Middle School Teacher Preparation: Maryland

2013 Delivering Well Prepared Teachers Policy

Goal

The state should ensure that middle school teachers are sufficiently prepared to teach appropriate grade-level content.

Nearly meets
Suggested Citation:
National Council on Teacher Quality. (2013). Middle School Teacher Preparation: Maryland results. State Teacher Policy Database. [Data set].
Retrieved from: https://www.nctq.org/yearbook/state/MD-Middle-School-Teacher-Preparation-20

Analysis of Maryland's policies

Maryland requires middle school education certification (grades 4-9) for all middle school teachers. These teachers are only required to complete a teacher preparation program; the state does not explicitly require a major or minor in these subject areas.

All new middle school teachers in Maryland are also required to pass a Praxis II single-subject content test to attain licensure. 

However, the state allows elementary teachers to teach in departmentalized middle schools, if not less than 50 percent of the teaching assignment is within the elementary education grades. This is especially worrisome considering that elementary teachers in the state are only required to pass the Praxis II "Elementary Education: Instructional Practice and Applications" test, which is not even an adequate assessment of content knowledge for elementary teachers.

Commendably, Maryland does not offer a K-8 generalist license.


Citation

Recommendations for Maryland

Ensure that all middle school teachers are prepared to teach grade-level content.

Maryland's policy allowing elementary teachers to teach in departmentalized middle schools places students at risk of having teachers who are not adequately prepared to teach core academic areas at the middle school level.  This is not mitigated by the requirement that only half of such teachers' time can be spent teaching middle school students.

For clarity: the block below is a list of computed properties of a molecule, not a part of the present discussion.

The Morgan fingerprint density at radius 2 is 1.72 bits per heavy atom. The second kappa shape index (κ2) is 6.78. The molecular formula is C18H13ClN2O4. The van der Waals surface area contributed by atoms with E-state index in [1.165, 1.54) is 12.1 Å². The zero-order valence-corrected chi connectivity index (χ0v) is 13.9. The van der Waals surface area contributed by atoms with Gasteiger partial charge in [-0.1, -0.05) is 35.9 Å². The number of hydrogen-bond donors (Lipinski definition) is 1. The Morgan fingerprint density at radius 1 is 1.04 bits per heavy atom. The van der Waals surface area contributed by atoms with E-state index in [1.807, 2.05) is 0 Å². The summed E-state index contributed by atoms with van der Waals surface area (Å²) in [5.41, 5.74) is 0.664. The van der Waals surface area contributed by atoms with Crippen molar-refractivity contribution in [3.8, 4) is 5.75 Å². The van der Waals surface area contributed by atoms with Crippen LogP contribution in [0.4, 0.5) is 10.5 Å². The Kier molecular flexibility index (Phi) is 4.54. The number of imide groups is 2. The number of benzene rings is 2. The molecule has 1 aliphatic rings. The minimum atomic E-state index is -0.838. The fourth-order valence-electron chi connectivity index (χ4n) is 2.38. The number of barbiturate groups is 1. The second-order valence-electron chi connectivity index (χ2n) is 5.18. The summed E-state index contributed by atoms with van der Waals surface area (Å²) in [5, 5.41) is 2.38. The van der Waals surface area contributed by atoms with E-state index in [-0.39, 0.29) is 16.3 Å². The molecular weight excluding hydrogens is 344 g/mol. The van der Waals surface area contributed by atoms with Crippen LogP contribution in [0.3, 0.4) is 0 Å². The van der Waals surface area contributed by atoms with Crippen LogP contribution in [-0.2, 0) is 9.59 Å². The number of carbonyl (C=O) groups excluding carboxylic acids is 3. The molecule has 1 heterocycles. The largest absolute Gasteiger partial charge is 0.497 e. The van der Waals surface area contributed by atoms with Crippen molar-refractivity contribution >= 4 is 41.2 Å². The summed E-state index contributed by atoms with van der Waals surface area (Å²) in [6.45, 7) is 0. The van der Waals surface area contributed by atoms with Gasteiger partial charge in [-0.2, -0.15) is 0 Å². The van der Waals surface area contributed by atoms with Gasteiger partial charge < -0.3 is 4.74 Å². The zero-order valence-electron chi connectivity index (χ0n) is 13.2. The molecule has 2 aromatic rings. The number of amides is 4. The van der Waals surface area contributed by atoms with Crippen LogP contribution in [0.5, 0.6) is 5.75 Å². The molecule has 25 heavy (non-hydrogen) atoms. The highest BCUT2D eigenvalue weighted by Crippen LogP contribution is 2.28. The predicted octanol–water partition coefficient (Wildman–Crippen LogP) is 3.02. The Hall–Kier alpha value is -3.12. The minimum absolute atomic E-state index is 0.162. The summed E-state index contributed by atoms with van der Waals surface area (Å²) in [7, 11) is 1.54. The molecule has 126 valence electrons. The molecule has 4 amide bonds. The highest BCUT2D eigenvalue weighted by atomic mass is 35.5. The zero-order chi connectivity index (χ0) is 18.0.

Ensure meaningful content tests. 

To ensure meaningful middle school content tests, Maryland should make certain that its passing scores reflect high levels of performance.

Encourage middle school teachers licensed to teach multiple subjects to earn two subject-matter minors. 
This would allow candidates to gain sufficient knowledge to pass state licensing tests, and it would increase schools' staffing flexibility. However, middle school candidates in Maryland who intend to teach a single subject should earn a major in that area.

Close the loophole that allows teachers to add middle grade levels to an existing license without demonstrating content knowledge.

Maryland allows teachers to add middle-level areas with either 15 credits in the content area and 15 credits in a content-related area, or a passing score on a content test. The state is urged to require that all teachers who add the middle grade levels to their certificates pass a rigorous subject-matter test to ensure content knowledge of all subject areas before they are allowed in the classroom. 

State response to our analysis

Maryland asserted that current middle school preparation programs require candidates to be certified in two areas and pass a test in both areas.